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"The Piano Teacher," a debut novel by Janice Y.K. Lee that can, I guess, best be classified as an historical romantic thriller, is set in Hong Kong, one of the most beautiful and exotic of all cities. It takes place during the glamorous, immediate prewar years of the 1940s; the dark days of World War II, and the dreary, immediate post-war years of that city. The author, Lee was born and raised in Hong Kong, graduated from Harvard College, and was features editor at "Elle," and "Mirabella" magazines.

The writer's love of her hometown shines through on every page, with exemplary descriptions of the island city's seagoing location, its weather, its flora and fauna, its food and housing, and its social mores. She has given us some very well-honed major characters; two love stories for the price of one, good dialogue, and an intense, interesting plot set at a very fraught time and place in history. Hong Kong, of course, was considered to be British forever, despite the fact that the majority of its population was mainland Chinese; however, it was handed over to the Chinese, with suitable pomp and a ceremonial changing of the guard, in 1999.

In 1942, a handsome Englishman Will Truesdale, newly arrived in H.K., falls overnight into a hot and heavy affair with Trudy Liang, rich and beautiful Eurasian socialite ( half-Portuguese, half Chinese). The war, and the invasion and occupation of the Japanese, sees Will imprisoned with other English civilians, while Trudy is able to remain outside; but she must fend for herself as best she can. The war and occupation, as we know from history, had cruel effects upon the city and its people. (I once knew a fellow who had served in a WW II submarine; he always said his most memorable moment was the liberation of Hong Kong, and the eyes of the surviving civilians as they were released from their hellish prison camps).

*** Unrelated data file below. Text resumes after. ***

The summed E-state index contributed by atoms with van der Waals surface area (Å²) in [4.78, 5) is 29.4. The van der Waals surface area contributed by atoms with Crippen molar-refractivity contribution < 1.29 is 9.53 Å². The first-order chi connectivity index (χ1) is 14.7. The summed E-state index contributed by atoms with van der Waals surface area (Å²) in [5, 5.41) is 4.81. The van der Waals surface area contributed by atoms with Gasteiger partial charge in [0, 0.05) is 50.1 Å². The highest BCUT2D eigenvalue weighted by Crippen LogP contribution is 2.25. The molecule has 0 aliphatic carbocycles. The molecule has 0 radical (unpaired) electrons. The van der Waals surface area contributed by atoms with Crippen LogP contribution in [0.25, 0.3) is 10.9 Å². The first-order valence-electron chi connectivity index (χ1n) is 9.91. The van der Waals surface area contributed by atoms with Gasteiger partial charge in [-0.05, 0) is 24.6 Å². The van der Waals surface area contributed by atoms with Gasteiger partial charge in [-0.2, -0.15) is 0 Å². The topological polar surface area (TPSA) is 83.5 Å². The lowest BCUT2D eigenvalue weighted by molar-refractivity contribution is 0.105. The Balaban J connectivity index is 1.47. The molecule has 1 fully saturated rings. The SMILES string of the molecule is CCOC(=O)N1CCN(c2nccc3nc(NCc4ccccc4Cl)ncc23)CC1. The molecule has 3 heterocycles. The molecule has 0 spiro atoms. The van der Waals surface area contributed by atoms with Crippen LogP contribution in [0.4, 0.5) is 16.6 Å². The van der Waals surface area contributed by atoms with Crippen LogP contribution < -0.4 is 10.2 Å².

At any rate, Trudy dies in the war, as do many of her friends and relatives; Will survives badly scarred physically and emotionally. Ten years later, he has, for whatever his reasons, taken up work as chauffeur to the Chens, a very wealthy, prominent Chinese Hong Kong family, when he meets their daughter's new piano teacher. She is Claire Pendleton, an unworldly, inexperienced English girl, newly arrived in Hong Kong as the young wife of a senior English bureaucrat. They also quickly embark upon a passionate relationship that is soon known to one and all, but his past - and Trudy --still keep a jealous hold on him.

For a tyro writer, Lee handles the flashbacks with ease, and keeps both stories tracking. This may not be a perfect book, but it is engrossing, haunting, and likely to have resonance long past the Hong Kong handover of ten years ago.
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on 1 April 2012
I did quite like this book but I was only ever interested in one side of the story at a time. Initially I quite liked Claire's story and seeing how she approached the culture in Hong-Kong as a British woman. From the way some of the other British living in Hong-Kong were described I thought that bit could have gone quite wrong, with Claire just being a bit of a socialite and not seeing the `real' Hong-Kong. In some ways I did feel like there was a very British feel to the novel, it was almost as if the bits of Hong-Kong culture were added in order to remind the reader that The Piano Teacher wasn't actually set in the U.K. However in other cases it was interesting to read about how Hong-Kong nationals had actually joined their own culture with the British culture.

In the early points I didn't like Trudy and Will's story at all. I wasn't interested in the life of a socialite at all, and to be honest I really didn't like Trudy, mainly she annoyed me. As the story progressed I started preferring this story to Claire's however. I am a frequent reader of stories set in war time, and as war approached I found the book much more interesting, especially as I had known next to nothing about Hong-Kong during the second world war. I still didn't like Trudy though.

To be honest I think I just would have preferred this book if it was a book about Hong-Kong during war time, and I think there was enough material to make that possible.